But really raising a human being - bringing into the world a new life- mothering the next generation - what can trump that? and all my teacher friends who put so much work and effort into not just teaching but moral guidance and pastoral care - another type of raising the next generation....

the most interesting people I know are not interesting because they've travelled - but interesting for so many other reasons.

We are definitely going on our journey but I hate to think that I'm contributing to a culture that I despise, that plays on people's inadequacies and lack of wealth or oppertunity.


If travel stories are the new capitalism I hope to not contribute to this. but I also want to share MY stories.

have you ever felt this conundrum?

5 comments:

byron smith said...

Thanks for letting us know it's a rant - in case we missed it! :-)

Seeing the world is a good thing (and I speak as one who has followed the footsteps of millions across Europe) - but it does come with a high price and it's certainly worth asking "Is it worth it?"

Rachel said...

thanks for reading my thoughts out loud that aren't really thought through... just trying to work out what I think about travel and why and if it is a good thing and for whom...

why do you think it is a good thing Byron? or is this opening a can of worms.....

byron smith said...

Why is it a good thing to see the world? Because experiencing other cultures opens you up to new ways of thinking. Because seeing the depth (history) and breadth (global diversity) of humanity makes you stop assuming your little world is normal. Because there are wonderful places that God has made. Because there are wonderful places that people have made. Because family and friends sometimes live a long way away. There's a few thoughts...

Christopher said...

In response to your comment on my blog:

That would be great if you can make it and I am glad that you are enjoying our songs.

Your plans to move to East Timor sound very exciting and not boring like travel stories.

Dave Lankshear said...

Let's for a moment **imagine** that airlines ran on Polywell fusion reactors (rumoured by techno-optimists to be up and running in 5 years ;-) and that there were no concerns about Co2 or peak oil. Imagine it was still about the same price to travel. What motivates us to travel?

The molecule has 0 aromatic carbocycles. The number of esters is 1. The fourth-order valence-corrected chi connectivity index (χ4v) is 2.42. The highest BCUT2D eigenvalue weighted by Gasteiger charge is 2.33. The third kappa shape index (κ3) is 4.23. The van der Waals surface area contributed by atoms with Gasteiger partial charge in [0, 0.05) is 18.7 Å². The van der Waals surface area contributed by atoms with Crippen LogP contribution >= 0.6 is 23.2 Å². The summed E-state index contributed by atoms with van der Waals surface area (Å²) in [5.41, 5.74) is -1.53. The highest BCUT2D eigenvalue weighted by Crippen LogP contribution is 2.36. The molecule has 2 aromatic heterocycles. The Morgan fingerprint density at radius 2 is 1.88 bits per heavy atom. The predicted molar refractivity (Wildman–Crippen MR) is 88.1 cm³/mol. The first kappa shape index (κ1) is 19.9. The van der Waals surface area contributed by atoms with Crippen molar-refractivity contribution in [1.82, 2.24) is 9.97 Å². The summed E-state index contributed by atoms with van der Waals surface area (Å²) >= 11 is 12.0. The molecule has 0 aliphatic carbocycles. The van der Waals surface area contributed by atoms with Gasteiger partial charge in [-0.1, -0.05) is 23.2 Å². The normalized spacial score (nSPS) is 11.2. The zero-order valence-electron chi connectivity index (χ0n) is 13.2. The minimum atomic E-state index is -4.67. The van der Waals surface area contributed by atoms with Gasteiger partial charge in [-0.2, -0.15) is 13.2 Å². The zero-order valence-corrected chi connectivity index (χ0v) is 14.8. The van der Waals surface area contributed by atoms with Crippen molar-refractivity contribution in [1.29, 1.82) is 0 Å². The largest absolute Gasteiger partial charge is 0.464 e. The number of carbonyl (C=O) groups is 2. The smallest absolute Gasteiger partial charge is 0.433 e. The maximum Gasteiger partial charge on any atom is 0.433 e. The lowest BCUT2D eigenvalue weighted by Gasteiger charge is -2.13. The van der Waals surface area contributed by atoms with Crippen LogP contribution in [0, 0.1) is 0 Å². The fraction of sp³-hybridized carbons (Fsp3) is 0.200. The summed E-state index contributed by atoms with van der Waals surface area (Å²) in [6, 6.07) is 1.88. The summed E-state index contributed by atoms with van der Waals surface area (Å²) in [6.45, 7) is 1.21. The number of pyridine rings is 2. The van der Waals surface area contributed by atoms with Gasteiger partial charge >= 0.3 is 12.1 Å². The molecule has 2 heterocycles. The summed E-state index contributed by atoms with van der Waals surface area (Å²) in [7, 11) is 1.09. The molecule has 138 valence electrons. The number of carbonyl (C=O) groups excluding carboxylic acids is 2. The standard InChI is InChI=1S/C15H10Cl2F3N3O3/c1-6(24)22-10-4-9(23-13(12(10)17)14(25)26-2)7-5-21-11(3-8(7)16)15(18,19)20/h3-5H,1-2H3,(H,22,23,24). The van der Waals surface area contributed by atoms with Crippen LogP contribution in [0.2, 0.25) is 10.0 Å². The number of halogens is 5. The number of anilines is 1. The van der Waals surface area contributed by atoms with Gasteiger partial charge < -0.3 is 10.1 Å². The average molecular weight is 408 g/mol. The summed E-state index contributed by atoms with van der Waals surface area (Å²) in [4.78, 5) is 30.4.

It's all about motivation.

If it's just to keep up with the Joneses — as is so often the case and as becomes INCREDIBLY boring to listen to — then the people involved may as well have been buying little golden statues of themselves and asking you to polish them every time you visit. But if it's part of learning more about God's world and helping our fellow human beings in other countries and culture's, then as Jim Kunstler says: "It's all good".

I wonder if our boredom detector explodes into life when someone's rabbiting on about their overseas holiday, if we've suddenly picked up that this is another boastful "look at me look at me look at me" moment. But if on the other hand we find ourselves caught up in their story, and inspired to see other cultures in a new light, and understand other people as our brothers and sisters on this planet — people we might previously have harboured suspicions about — then isn't such a paradigm shift a good thing?

Anyway... we've yet to see a fully functioning Polywell reactor, and until then, airline travel's going doooooooowwwwwnnnnn.

(There's some online reports of biofuels suped up to high octane jet airline fuel that doesn't freeze at high altitudes... but as Ted will point out, what quantities?)